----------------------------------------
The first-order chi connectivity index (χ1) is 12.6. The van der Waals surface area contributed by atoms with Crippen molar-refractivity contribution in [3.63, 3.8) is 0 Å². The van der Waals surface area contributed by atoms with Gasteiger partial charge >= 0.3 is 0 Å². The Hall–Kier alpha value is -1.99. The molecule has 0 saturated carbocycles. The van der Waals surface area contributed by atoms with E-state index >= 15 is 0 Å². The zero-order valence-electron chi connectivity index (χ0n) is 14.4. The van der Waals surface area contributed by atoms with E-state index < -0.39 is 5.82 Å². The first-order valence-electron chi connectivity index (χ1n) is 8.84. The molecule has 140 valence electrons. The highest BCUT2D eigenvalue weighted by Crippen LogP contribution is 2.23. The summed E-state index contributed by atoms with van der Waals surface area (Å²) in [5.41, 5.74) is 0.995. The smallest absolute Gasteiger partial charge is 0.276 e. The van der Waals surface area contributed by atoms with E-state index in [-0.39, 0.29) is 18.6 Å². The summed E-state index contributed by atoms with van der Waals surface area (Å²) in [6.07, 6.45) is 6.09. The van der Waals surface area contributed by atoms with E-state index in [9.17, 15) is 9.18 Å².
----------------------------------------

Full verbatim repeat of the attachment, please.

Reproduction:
The first-order chi connectivity index (χ1) is 12.6. The van der Waals surface area contributed by atoms with Crippen molar-refractivity contribution in [3.63, 3.8) is 0 Å². The van der Waals surface area contributed by atoms with Gasteiger partial charge >= 0.3 is 0 Å². The Hall–Kier alpha value is -1.99. The molecule has 0 saturated carbocycles. The van der Waals surface area contributed by atoms with E-state index >= 15 is 0 Å². The zero-order valence-electron chi connectivity index (χ0n) is 14.4. The van der Waals surface area contributed by atoms with E-state index < -0.39 is 5.82 Å². The first-order valence-electron chi connectivity index (χ1n) is 8.84. The molecule has 140 valence electrons. The highest BCUT2D eigenvalue weighted by Crippen LogP contribution is 2.23. The summed E-state index contributed by atoms with van der Waals surface area (Å²) in [5.41, 5.74) is 0.995. The smallest absolute Gasteiger partial charge is 0.276 e. The van der Waals surface area contributed by atoms with E-state index in [-0.39, 0.29) is 18.6 Å². The summed E-state index contributed by atoms with van der Waals surface area (Å²) in [6.07, 6.45) is 6.09. The van der Waals surface area contributed by atoms with E-state index in [9.17, 15) is 9.18 Å².